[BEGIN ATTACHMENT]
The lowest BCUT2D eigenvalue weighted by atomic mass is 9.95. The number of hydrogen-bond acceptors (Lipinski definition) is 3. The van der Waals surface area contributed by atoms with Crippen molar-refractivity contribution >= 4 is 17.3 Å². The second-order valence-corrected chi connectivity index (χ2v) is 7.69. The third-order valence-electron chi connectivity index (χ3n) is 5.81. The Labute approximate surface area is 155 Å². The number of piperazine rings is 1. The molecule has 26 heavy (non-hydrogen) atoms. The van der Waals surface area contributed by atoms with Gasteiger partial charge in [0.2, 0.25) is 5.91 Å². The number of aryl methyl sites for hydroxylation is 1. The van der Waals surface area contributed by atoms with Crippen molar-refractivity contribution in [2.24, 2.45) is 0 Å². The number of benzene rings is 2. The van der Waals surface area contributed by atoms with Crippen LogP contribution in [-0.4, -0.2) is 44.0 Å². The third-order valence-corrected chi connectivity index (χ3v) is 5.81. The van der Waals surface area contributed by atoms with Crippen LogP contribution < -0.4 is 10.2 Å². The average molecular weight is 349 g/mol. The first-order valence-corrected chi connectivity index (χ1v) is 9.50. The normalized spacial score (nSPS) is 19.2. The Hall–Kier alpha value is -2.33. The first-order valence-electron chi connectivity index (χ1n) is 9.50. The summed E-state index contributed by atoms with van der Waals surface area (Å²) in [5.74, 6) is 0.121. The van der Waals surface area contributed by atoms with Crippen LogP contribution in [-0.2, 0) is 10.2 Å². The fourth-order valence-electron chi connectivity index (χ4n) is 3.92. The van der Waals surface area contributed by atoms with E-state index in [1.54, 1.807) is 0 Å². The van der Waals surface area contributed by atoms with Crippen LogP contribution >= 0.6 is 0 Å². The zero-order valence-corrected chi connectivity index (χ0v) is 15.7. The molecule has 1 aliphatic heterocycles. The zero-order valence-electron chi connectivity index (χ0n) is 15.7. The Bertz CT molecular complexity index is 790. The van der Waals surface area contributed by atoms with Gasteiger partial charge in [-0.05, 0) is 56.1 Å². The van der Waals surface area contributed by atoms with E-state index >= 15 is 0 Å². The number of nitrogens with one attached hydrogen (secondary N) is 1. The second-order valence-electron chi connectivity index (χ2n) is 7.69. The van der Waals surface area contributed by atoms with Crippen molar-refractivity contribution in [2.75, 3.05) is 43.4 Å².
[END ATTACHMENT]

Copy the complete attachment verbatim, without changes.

The lowest BCUT2D eigenvalue weighted by atomic mass is 9.95. The number of hydrogen-bond acceptors (Lipinski definition) is 3. The van der Waals surface area contributed by atoms with Crippen molar-refractivity contribution >= 4 is 17.3 Å². The second-order valence-corrected chi connectivity index (χ2v) is 7.69. The third-order valence-electron chi connectivity index (χ3n) is 5.81. The Labute approximate surface area is 155 Å². The number of piperazine rings is 1. The molecule has 26 heavy (non-hydrogen) atoms. The van der Waals surface area contributed by atoms with Gasteiger partial charge in [0.2, 0.25) is 5.91 Å². The number of aryl methyl sites for hydroxylation is 1. The van der Waals surface area contributed by atoms with Crippen molar-refractivity contribution in [2.24, 2.45) is 0 Å². The number of benzene rings is 2. The van der Waals surface area contributed by atoms with Crippen LogP contribution in [-0.4, -0.2) is 44.0 Å². The third-order valence-corrected chi connectivity index (χ3v) is 5.81. The van der Waals surface area contributed by atoms with Crippen LogP contribution < -0.4 is 10.2 Å². The average molecular weight is 349 g/mol. The first-order valence-corrected chi connectivity index (χ1v) is 9.50. The normalized spacial score (nSPS) is 19.2. The Hall–Kier alpha value is -2.33. The first-order valence-electron chi connectivity index (χ1n) is 9.50. The summed E-state index contributed by atoms with van der Waals surface area (Å²) in [5.74, 6) is 0.121. The van der Waals surface area contributed by atoms with Crippen LogP contribution in [-0.2, 0) is 10.2 Å². The fourth-order valence-electron chi connectivity index (χ4n) is 3.92. The van der Waals surface area contributed by atoms with E-state index in [1.54, 1.807) is 0 Å². The van der Waals surface area contributed by atoms with Crippen LogP contribution >= 0.6 is 0 Å². The zero-order valence-corrected chi connectivity index (χ0v) is 15.7. The molecule has 1 aliphatic heterocycles. The zero-order valence-electron chi connectivity index (χ0n) is 15.7. The Bertz CT molecular complexity index is 790. The van der Waals surface area contributed by atoms with Gasteiger partial charge in [-0.05, 0) is 56.1 Å². The van der Waals surface area contributed by atoms with E-state index >= 15 is 0 Å². The number of nitrogens with one attached hydrogen (secondary N) is 1. The second-order valence-electron chi connectivity index (χ2n) is 7.69. The van der Waals surface area contributed by atoms with Crippen molar-refractivity contribution in [2.75, 3.05) is 43.4 Å².